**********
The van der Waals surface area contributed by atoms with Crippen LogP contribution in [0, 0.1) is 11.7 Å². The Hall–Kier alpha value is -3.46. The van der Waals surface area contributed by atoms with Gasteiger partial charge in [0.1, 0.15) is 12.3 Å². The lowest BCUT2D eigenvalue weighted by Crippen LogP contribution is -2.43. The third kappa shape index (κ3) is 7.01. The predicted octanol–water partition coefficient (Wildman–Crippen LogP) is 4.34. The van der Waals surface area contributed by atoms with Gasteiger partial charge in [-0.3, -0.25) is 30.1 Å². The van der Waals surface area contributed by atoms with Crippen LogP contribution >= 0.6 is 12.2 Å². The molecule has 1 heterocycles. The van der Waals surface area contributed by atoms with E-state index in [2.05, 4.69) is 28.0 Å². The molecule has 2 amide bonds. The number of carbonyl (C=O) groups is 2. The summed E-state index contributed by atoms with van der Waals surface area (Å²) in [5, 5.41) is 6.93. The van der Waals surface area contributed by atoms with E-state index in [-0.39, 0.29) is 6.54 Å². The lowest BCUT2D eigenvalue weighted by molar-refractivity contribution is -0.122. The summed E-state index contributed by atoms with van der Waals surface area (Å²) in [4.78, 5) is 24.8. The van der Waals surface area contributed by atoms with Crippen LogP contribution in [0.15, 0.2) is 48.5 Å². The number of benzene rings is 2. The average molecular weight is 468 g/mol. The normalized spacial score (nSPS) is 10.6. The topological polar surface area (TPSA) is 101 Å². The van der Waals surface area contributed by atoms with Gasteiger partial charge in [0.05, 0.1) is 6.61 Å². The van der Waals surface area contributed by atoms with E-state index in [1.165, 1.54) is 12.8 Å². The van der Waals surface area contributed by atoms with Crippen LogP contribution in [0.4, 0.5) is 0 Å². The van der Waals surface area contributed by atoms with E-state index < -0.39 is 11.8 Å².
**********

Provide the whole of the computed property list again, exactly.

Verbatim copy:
The van der Waals surface area contributed by atoms with Crippen LogP contribution in [0, 0.1) is 11.7 Å². The Hall–Kier alpha value is -3.46. The van der Waals surface area contributed by atoms with Gasteiger partial charge in [0.1, 0.15) is 12.3 Å². The lowest BCUT2D eigenvalue weighted by Crippen LogP contribution is -2.43. The third kappa shape index (κ3) is 7.01. The predicted octanol–water partition coefficient (Wildman–Crippen LogP) is 4.34. The van der Waals surface area contributed by atoms with Gasteiger partial charge in [-0.3, -0.25) is 30.1 Å². The van der Waals surface area contributed by atoms with Crippen LogP contribution >= 0.6 is 12.2 Å². The molecule has 1 heterocycles. The van der Waals surface area contributed by atoms with E-state index in [2.05, 4.69) is 28.0 Å². The molecule has 2 amide bonds. The number of carbonyl (C=O) groups is 2. The summed E-state index contributed by atoms with van der Waals surface area (Å²) in [5, 5.41) is 6.93. The van der Waals surface area contributed by atoms with E-state index in [-0.39, 0.29) is 6.54 Å². The lowest BCUT2D eigenvalue weighted by molar-refractivity contribution is -0.122. The summed E-state index contributed by atoms with van der Waals surface area (Å²) in [4.78, 5) is 24.8. The van der Waals surface area contributed by atoms with Crippen LogP contribution in [0.15, 0.2) is 48.5 Å². The number of benzene rings is 2. The average molecular weight is 468 g/mol. The normalized spacial score (nSPS) is 10.6. The topological polar surface area (TPSA) is 101 Å². The van der Waals surface area contributed by atoms with Gasteiger partial charge in [0.05, 0.1) is 6.61 Å². The van der Waals surface area contributed by atoms with E-state index in [1.165, 1.54) is 12.8 Å². The van der Waals surface area contributed by atoms with Crippen LogP contribution in [0.4, 0.5) is 0 Å². The van der Waals surface area contributed by atoms with E-state index < -0.39 is 11.8 Å².